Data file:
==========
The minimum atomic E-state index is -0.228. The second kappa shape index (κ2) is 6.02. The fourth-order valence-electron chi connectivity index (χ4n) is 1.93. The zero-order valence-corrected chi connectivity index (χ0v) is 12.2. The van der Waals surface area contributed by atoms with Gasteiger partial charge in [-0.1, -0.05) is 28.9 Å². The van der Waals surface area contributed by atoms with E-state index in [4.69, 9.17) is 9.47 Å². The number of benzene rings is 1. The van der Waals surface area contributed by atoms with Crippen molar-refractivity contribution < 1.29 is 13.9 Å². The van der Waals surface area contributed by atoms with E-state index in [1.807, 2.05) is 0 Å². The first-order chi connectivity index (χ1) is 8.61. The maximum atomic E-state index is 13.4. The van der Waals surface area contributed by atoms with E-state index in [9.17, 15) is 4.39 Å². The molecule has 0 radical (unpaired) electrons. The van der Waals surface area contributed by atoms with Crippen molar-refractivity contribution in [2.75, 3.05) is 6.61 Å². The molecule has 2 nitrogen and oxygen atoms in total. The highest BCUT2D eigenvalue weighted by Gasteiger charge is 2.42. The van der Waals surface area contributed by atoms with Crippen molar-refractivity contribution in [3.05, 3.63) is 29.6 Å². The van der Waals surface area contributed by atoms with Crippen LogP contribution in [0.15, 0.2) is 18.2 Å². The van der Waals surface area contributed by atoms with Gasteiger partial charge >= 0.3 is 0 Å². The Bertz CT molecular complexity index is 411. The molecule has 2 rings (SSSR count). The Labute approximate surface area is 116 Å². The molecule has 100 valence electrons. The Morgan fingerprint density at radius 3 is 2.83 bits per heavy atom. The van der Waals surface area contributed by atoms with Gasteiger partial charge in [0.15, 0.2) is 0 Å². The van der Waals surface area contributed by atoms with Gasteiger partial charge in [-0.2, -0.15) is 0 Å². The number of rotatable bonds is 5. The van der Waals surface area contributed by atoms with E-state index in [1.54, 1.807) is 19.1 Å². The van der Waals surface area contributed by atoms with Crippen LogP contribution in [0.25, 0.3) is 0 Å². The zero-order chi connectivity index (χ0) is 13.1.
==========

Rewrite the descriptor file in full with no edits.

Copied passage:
The minimum atomic E-state index is -0.228. The second kappa shape index (κ2) is 6.02. The fourth-order valence-electron chi connectivity index (χ4n) is 1.93. The zero-order valence-corrected chi connectivity index (χ0v) is 12.2. The van der Waals surface area contributed by atoms with Gasteiger partial charge in [-0.1, -0.05) is 28.9 Å². The van der Waals surface area contributed by atoms with E-state index in [4.69, 9.17) is 9.47 Å². The number of benzene rings is 1. The van der Waals surface area contributed by atoms with Crippen molar-refractivity contribution < 1.29 is 13.9 Å². The van der Waals surface area contributed by atoms with E-state index in [1.807, 2.05) is 0 Å². The first-order chi connectivity index (χ1) is 8.61. The maximum atomic E-state index is 13.4. The van der Waals surface area contributed by atoms with E-state index in [9.17, 15) is 4.39 Å². The molecule has 0 radical (unpaired) electrons. The van der Waals surface area contributed by atoms with Crippen molar-refractivity contribution in [2.75, 3.05) is 6.61 Å². The molecule has 2 nitrogen and oxygen atoms in total. The highest BCUT2D eigenvalue weighted by Gasteiger charge is 2.42. The van der Waals surface area contributed by atoms with Crippen molar-refractivity contribution in [3.05, 3.63) is 29.6 Å². The van der Waals surface area contributed by atoms with Crippen LogP contribution in [0.15, 0.2) is 18.2 Å². The van der Waals surface area contributed by atoms with Gasteiger partial charge >= 0.3 is 0 Å². The Bertz CT molecular complexity index is 411. The molecule has 2 rings (SSSR count). The Labute approximate surface area is 116 Å². The molecule has 100 valence electrons. The Morgan fingerprint density at radius 3 is 2.83 bits per heavy atom. The van der Waals surface area contributed by atoms with Gasteiger partial charge in [0.15, 0.2) is 0 Å². The van der Waals surface area contributed by atoms with Gasteiger partial charge in [-0.2, -0.15) is 0 Å². The number of rotatable bonds is 5. The van der Waals surface area contributed by atoms with E-state index in [1.54, 1.807) is 19.1 Å². The van der Waals surface area contributed by atoms with Crippen LogP contribution in [0.25, 0.3) is 0 Å². The zero-order chi connectivity index (χ0) is 13.1.